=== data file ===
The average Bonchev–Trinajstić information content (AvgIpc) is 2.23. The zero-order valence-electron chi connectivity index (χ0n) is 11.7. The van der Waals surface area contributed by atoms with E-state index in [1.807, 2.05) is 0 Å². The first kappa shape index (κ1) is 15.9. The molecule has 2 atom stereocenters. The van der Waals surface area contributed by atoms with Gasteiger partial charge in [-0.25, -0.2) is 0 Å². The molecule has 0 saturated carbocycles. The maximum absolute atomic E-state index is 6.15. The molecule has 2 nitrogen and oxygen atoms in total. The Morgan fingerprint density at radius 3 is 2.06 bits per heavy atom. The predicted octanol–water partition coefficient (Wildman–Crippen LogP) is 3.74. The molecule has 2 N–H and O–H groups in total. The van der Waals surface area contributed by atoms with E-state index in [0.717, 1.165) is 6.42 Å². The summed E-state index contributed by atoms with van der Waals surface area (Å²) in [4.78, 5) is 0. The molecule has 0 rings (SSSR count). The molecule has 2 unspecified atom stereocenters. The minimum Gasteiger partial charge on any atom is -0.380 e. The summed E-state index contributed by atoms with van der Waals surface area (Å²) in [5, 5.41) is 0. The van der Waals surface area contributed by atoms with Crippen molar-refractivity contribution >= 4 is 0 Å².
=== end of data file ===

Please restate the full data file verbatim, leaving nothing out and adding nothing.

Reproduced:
The average Bonchev–Trinajstić information content (AvgIpc) is 2.23. The zero-order valence-electron chi connectivity index (χ0n) is 11.7. The van der Waals surface area contributed by atoms with E-state index in [1.807, 2.05) is 0 Å². The first kappa shape index (κ1) is 15.9. The molecule has 2 atom stereocenters. The van der Waals surface area contributed by atoms with Gasteiger partial charge in [-0.25, -0.2) is 0 Å². The molecule has 0 saturated carbocycles. The maximum absolute atomic E-state index is 6.15. The molecule has 2 nitrogen and oxygen atoms in total. The Morgan fingerprint density at radius 3 is 2.06 bits per heavy atom. The predicted octanol–water partition coefficient (Wildman–Crippen LogP) is 3.74. The molecule has 2 N–H and O–H groups in total. The van der Waals surface area contributed by atoms with E-state index in [0.717, 1.165) is 6.42 Å². The summed E-state index contributed by atoms with van der Waals surface area (Å²) in [4.78, 5) is 0. The molecule has 0 rings (SSSR count). The molecule has 2 unspecified atom stereocenters. The minimum Gasteiger partial charge on any atom is -0.380 e. The summed E-state index contributed by atoms with van der Waals surface area (Å²) in [5, 5.41) is 0. The van der Waals surface area contributed by atoms with Crippen molar-refractivity contribution >= 4 is 0 Å².